Americans don't share this tradition, but Europa's owners, Elena Majnach D'Elia and her husband Orlando, do. The D'Elias are natives of Argentina, and in Argentina, as Elena explains, "we have many, many immigrants from Europe" from whom certain customs were learned. At Europa, she's decided not just to carry on the customs, but also to adopt dishes from many of the transplants. Married to an Italian-Argentine, and herself the daughter of a Belorussian deli owner from Buenos Aires and the niece of cooks from the former Yugoslavia, D'Elia always wanted to explore her pan-European culinary connections. When her chemical engineer husband was hired by a Houston-based oil company in the early '90s, she got her chance. "I am too hyperactive to stay at home," she says. So the couple found the yellow-brick house on Nottingham, and in September 1992 Elena opened her bistro.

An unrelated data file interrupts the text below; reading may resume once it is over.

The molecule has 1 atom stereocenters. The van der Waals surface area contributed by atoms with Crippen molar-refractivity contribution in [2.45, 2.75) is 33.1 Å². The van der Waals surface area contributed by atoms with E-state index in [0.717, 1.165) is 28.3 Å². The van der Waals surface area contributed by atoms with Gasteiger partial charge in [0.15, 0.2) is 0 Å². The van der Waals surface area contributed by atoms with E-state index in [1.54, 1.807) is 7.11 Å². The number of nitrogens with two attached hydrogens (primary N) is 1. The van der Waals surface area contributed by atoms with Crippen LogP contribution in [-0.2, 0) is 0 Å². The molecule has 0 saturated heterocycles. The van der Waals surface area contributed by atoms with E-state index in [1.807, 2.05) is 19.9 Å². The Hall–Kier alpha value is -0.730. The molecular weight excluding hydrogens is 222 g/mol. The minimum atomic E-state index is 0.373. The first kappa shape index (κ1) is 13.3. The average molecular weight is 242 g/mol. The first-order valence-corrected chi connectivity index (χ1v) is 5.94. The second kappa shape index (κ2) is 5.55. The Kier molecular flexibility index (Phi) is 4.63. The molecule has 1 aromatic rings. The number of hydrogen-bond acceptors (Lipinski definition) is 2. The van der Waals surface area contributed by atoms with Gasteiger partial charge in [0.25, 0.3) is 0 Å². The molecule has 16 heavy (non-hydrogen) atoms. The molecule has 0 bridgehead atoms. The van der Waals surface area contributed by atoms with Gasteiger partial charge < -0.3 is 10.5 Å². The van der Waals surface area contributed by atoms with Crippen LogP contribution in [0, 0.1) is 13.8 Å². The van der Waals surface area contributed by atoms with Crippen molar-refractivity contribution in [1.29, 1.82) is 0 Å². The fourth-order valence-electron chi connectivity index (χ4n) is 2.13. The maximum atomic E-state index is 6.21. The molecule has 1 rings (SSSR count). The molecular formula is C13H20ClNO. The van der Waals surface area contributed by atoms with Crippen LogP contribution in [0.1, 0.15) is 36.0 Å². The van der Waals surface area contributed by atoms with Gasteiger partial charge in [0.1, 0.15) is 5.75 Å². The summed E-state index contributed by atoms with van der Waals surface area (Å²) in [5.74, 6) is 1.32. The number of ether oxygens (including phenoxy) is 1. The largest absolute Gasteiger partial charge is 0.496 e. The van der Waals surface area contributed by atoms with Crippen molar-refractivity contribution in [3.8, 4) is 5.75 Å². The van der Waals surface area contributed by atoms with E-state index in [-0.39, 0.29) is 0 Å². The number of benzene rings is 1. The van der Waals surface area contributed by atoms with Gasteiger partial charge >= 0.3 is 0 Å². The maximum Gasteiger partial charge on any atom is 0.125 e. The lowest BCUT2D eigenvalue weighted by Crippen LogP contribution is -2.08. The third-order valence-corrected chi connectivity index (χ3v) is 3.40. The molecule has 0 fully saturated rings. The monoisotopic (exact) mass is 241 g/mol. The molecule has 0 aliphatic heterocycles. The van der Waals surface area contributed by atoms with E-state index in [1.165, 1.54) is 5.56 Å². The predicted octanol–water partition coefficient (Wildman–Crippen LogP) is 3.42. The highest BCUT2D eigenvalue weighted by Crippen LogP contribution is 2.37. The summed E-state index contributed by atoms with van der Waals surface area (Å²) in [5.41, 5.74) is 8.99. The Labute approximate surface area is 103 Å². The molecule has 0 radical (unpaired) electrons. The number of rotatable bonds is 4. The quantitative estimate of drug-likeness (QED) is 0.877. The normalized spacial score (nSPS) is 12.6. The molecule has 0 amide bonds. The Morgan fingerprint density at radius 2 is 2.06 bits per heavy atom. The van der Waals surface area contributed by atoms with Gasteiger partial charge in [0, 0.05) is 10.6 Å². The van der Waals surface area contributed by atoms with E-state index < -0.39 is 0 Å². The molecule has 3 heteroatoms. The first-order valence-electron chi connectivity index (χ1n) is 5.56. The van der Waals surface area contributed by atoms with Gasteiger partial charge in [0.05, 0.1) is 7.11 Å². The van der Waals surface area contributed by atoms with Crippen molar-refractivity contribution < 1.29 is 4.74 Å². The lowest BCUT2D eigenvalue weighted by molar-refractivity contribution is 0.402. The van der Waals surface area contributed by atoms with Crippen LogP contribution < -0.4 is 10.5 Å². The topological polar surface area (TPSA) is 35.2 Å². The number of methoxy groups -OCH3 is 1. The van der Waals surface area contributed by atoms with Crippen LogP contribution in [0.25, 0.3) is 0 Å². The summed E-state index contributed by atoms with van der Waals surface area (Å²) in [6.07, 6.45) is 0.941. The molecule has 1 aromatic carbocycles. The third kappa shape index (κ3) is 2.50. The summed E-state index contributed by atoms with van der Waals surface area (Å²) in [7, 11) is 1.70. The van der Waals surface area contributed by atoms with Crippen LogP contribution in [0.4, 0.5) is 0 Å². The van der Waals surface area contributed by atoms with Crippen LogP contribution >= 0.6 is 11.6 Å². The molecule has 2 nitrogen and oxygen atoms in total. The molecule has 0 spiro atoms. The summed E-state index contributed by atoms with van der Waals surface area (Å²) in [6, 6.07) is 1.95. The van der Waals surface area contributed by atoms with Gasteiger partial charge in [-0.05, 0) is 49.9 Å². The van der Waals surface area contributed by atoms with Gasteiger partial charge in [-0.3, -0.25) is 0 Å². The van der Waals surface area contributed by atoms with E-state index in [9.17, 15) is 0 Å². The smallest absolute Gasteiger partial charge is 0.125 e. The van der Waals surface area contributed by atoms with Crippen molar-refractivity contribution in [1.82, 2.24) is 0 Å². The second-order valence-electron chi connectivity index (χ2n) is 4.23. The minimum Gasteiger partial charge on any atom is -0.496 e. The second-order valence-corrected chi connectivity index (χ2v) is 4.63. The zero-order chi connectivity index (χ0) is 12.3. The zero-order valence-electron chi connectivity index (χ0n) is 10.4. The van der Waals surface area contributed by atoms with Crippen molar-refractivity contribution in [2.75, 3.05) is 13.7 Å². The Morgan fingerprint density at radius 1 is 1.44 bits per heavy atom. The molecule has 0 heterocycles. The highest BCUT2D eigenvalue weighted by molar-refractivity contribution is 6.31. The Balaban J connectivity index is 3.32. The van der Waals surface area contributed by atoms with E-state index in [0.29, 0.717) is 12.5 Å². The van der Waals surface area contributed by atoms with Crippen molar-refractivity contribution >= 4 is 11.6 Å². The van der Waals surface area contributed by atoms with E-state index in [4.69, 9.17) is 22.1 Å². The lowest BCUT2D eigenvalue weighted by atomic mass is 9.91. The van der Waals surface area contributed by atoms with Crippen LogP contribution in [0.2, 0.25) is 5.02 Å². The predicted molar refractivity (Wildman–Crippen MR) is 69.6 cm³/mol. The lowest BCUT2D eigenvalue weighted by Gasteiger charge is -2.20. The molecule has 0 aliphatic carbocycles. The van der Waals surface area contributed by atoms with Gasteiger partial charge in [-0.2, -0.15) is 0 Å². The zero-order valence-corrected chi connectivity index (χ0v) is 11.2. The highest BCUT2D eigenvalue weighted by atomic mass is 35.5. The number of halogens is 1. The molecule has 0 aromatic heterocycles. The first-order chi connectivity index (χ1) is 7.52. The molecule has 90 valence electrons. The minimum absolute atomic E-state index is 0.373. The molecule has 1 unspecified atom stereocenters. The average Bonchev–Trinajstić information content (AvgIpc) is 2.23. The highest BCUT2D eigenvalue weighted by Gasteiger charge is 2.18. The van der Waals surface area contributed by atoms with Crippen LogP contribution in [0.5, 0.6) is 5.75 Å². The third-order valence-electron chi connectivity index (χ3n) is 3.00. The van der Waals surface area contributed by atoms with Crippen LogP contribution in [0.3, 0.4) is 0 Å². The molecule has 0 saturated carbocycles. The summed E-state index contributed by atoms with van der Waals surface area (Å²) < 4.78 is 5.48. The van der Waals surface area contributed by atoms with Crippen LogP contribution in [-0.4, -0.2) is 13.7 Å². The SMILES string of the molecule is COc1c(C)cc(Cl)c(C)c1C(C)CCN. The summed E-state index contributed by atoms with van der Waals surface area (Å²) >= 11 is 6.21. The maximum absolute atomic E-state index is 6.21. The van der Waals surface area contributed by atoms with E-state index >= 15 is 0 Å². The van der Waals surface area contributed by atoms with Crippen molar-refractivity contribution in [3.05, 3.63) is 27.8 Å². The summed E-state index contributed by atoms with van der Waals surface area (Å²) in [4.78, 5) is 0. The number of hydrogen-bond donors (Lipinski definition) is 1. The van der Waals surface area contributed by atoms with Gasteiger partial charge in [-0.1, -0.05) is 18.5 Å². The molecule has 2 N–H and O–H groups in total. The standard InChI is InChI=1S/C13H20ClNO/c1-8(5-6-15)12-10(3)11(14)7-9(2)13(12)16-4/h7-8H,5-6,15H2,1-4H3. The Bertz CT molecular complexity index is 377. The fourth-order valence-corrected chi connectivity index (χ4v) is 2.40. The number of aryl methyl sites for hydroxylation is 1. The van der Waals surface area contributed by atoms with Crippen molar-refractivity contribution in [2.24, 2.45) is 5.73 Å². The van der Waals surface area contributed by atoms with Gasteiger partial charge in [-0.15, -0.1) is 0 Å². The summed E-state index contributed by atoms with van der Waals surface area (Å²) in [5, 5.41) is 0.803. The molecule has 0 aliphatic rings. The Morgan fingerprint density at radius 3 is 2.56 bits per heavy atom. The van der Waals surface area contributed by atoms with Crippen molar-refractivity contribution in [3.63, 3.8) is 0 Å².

In the manner of a true neighborhood cafe, Europa features home-style cooking and basic, traditional recipes that require no special equipment or expertise. The dishes rely on consistency and good-quality ingredients for their success. Since this midrange palette of tastes runs counter to the prevailing culinary trend, which emphasizes the so-called "Big Flavors," some adventurous diners might find Europa's preparations less than satisfying. But the less daring, or trendy, tired of finding their taste buds in a losing struggle with incendiary chiles or obscure herbs, will probably find Europa's simplicity a welcome relief.